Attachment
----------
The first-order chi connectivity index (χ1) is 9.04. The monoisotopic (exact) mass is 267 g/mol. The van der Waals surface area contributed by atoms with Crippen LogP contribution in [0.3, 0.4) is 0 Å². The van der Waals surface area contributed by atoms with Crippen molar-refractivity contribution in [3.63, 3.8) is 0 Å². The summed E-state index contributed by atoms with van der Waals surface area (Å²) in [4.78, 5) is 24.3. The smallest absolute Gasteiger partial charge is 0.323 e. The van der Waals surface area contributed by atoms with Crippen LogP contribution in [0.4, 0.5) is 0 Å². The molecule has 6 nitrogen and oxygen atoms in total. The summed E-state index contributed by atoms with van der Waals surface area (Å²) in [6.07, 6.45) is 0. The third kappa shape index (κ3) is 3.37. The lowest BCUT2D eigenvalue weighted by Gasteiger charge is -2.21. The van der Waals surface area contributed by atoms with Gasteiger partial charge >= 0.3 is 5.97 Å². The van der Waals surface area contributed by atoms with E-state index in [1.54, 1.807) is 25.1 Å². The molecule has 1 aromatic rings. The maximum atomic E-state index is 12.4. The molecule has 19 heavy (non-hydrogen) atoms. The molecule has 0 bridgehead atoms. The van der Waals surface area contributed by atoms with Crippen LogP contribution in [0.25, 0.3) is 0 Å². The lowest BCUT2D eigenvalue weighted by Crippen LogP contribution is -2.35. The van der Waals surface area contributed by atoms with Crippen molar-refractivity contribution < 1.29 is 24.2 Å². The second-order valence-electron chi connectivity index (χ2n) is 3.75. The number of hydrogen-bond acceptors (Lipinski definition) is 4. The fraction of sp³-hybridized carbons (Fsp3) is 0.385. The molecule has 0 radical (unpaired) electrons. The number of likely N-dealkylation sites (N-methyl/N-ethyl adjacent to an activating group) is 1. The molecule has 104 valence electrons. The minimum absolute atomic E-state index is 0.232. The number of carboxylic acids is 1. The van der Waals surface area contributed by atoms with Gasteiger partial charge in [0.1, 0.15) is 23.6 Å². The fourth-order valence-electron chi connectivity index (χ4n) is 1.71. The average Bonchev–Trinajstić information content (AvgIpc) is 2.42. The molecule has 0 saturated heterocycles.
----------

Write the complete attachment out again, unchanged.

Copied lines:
The first-order chi connectivity index (χ1) is 9.04. The monoisotopic (exact) mass is 267 g/mol. The van der Waals surface area contributed by atoms with Crippen LogP contribution in [0.3, 0.4) is 0 Å². The van der Waals surface area contributed by atoms with Crippen molar-refractivity contribution in [3.63, 3.8) is 0 Å². The summed E-state index contributed by atoms with van der Waals surface area (Å²) in [4.78, 5) is 24.3. The smallest absolute Gasteiger partial charge is 0.323 e. The van der Waals surface area contributed by atoms with Crippen LogP contribution in [0.4, 0.5) is 0 Å². The molecule has 6 nitrogen and oxygen atoms in total. The summed E-state index contributed by atoms with van der Waals surface area (Å²) in [6.07, 6.45) is 0. The third kappa shape index (κ3) is 3.37. The lowest BCUT2D eigenvalue weighted by Gasteiger charge is -2.21. The van der Waals surface area contributed by atoms with Gasteiger partial charge >= 0.3 is 5.97 Å². The van der Waals surface area contributed by atoms with E-state index in [1.54, 1.807) is 25.1 Å². The molecule has 1 aromatic rings. The maximum atomic E-state index is 12.4. The molecule has 19 heavy (non-hydrogen) atoms. The molecule has 0 bridgehead atoms. The van der Waals surface area contributed by atoms with Crippen LogP contribution in [0.25, 0.3) is 0 Å². The lowest BCUT2D eigenvalue weighted by Crippen LogP contribution is -2.35. The van der Waals surface area contributed by atoms with Crippen molar-refractivity contribution < 1.29 is 24.2 Å². The second-order valence-electron chi connectivity index (χ2n) is 3.75. The number of hydrogen-bond acceptors (Lipinski definition) is 4. The fraction of sp³-hybridized carbons (Fsp3) is 0.385. The molecule has 0 radical (unpaired) electrons. The number of likely N-dealkylation sites (N-methyl/N-ethyl adjacent to an activating group) is 1. The molecule has 104 valence electrons. The minimum absolute atomic E-state index is 0.232. The number of carboxylic acids is 1. The van der Waals surface area contributed by atoms with Gasteiger partial charge in [0.1, 0.15) is 23.6 Å². The fourth-order valence-electron chi connectivity index (χ4n) is 1.71. The average Bonchev–Trinajstić information content (AvgIpc) is 2.42. The molecule has 0 saturated heterocycles.